Roger Federer will stay positive, make adjustments through rough patch
07/25/2013 12:01 AM
07/25/2013 1:26 AM
You know it’s a down year for Roger Federer when the only tennis prizes he has won by late July are a trophy at Halle, Germany, and a cow named Desiree, which he received this week for entering the Swiss Open in his homeland.
Federer, the 17-time Grand Slam champion, has slipped to No. 5, his lowest ranking in the past decade. Last week, he lost in a semifinal in Hamburg, Germany, to 114th-ranked Argentine qualifier Federico Delbonis. A few weeks earlier, he lost a shocker in the second round at Wimbledon to then-116th-ranked Sergiy Stakhovsky.
The Wimbledon loss was his earliest in a Grand Slam in 10 years and his first loss to a player outside the top 100 since 2005. He had reached at least the quarterfinals of his previous 36 Grand Slam tournaments.
Federer lost to Jo-Wilfried Tsonga in the quarterfinals of the French Open. He was crushed 6-1, 6-3 by Rafael Nadal on the clay in Rome, which was not entirely unexpected considering Nadal’s dominance there. His first-round loss to Kei Nishikori in Madrid was a bigger surprise, but chalked up to rust after taking an eight-week break in March and April.
Federer, who turns 32 on Aug. 8, insisted after the early Wimbledon exit that he wouldn’t panic. But he tweaked his schedule and made a major equipment change. He added two clay events in Hamburg and Gstaad, Switzerland, to his summer itinerary. And he switched to a bigger, more powerful racket that is in line with what other top players are using.
The Wilson racket he relied on his entire career had a 90 square-inch surface area, which is considered a small frame in today’s game. His new Wilson racket has a 98-inch head, an increase of 8 percent. Nadal and Novak Djokovic use rackets with 100 square-inch heads, and Andy Murray’s is 98 inches.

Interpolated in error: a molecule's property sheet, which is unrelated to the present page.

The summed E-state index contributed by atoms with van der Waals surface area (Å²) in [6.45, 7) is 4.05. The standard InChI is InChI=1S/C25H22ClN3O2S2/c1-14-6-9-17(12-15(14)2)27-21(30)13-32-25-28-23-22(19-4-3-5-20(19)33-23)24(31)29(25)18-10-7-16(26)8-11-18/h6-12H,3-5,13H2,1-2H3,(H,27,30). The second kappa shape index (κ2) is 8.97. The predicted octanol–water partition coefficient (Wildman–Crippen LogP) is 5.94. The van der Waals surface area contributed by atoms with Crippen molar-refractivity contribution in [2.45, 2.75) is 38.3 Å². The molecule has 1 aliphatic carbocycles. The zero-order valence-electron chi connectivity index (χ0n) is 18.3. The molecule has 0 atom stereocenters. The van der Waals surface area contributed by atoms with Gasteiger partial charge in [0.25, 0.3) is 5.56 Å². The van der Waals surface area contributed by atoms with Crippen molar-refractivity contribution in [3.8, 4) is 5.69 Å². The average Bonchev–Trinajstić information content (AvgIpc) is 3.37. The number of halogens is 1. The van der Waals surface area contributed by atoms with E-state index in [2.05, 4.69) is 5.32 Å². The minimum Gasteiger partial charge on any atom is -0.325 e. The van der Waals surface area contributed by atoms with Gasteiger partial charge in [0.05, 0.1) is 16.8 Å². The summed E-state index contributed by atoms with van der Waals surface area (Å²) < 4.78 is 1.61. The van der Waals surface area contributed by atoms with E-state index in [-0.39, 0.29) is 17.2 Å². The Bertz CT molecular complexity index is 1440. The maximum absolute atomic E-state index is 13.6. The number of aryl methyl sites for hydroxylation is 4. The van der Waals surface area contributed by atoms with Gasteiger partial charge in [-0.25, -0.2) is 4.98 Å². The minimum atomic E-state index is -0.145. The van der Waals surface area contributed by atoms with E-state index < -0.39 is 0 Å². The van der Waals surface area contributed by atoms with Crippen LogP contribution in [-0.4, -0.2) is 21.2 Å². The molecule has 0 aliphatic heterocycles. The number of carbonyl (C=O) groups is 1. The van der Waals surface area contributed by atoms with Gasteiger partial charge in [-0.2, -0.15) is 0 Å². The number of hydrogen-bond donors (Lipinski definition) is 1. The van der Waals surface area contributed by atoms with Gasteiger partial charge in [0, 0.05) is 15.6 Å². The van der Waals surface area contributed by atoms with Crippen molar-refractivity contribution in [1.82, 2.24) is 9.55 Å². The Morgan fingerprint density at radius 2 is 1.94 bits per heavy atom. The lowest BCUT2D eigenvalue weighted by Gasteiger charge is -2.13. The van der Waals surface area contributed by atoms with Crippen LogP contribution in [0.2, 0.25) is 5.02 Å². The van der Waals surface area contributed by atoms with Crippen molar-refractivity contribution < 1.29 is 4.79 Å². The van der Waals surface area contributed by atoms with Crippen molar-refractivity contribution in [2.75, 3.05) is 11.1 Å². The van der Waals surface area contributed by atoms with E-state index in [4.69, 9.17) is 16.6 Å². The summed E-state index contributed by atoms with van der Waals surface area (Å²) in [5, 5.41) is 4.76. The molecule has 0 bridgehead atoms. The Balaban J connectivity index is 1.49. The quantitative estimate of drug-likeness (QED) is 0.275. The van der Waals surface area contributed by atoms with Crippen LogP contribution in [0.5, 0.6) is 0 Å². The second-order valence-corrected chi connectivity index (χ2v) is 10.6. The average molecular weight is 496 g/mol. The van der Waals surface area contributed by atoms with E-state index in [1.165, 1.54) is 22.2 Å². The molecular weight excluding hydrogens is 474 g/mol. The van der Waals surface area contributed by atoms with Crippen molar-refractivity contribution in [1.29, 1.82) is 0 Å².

For years, Federer had contemplated modernizing his equipment, but it never seemed necessary and the time never felt right. Like Pete Sampras in his later years, Federer has resisted change because the smaller racket head gave him greater control and was working for him. The larger hitting area gives players a larger sweet spot and more power. But it takes some getting used to.
“This racket will probably change over the next few months, we will keep tinkering with it,” Federer said. “I’ve tried a lot of models and this is the one I like the best. I’ll play Gstaad with it, and then we can look ahead. The plan for now is to continue with this racket.”
He told the ATP website: “I’ve been very close on numerous occasions to changing rackets in a bigger way. But then very often, time was the issue. After I lost at Wimbledon, I thought this is a good time to go and test the rackets, to take a bit of time off and then add some tournaments and see was there enough time to change or not. I’m just still looking for the timing and the rhythm.’’
He told reporters Monday that he’s trying to keep a positive attitude through this rough patch.
“I feel OK,” he said, “It’s been a tricky season, to say the least. Clearly I’ve been asking myself questions of how can I get out of, I wouldn’t call it a slump because I did win Halle in between, and I know that the game’s just around the corner. It’s just important that I take the right decisions, how to move forward from here and then how I bounce back, because usually when things don’t go so well I find a way, and that’s what I’m looking for right now.”
He is happy to be playing in his home country this week, at the event where he made his ATP debut 15 years ago. He last played there in 2004. He will play his opening match on Thursday.
“I feel like I play home almost everywhere I go; I have so much support all around the world, but there’s nothing like playing in front of your own. There’s no doubt about it that it’s extra special — more friends and family can come support you and see you. Also once the match is over you go hang out with them more often, so it’s really comfortable.
“It’s nice, it’s home, it’s the cows, it’s the Alps, it’s everything you know about Switzerland and more, especially here in Gstaad. It’s a very unique event, and I’m happy to be part of it again this year.”
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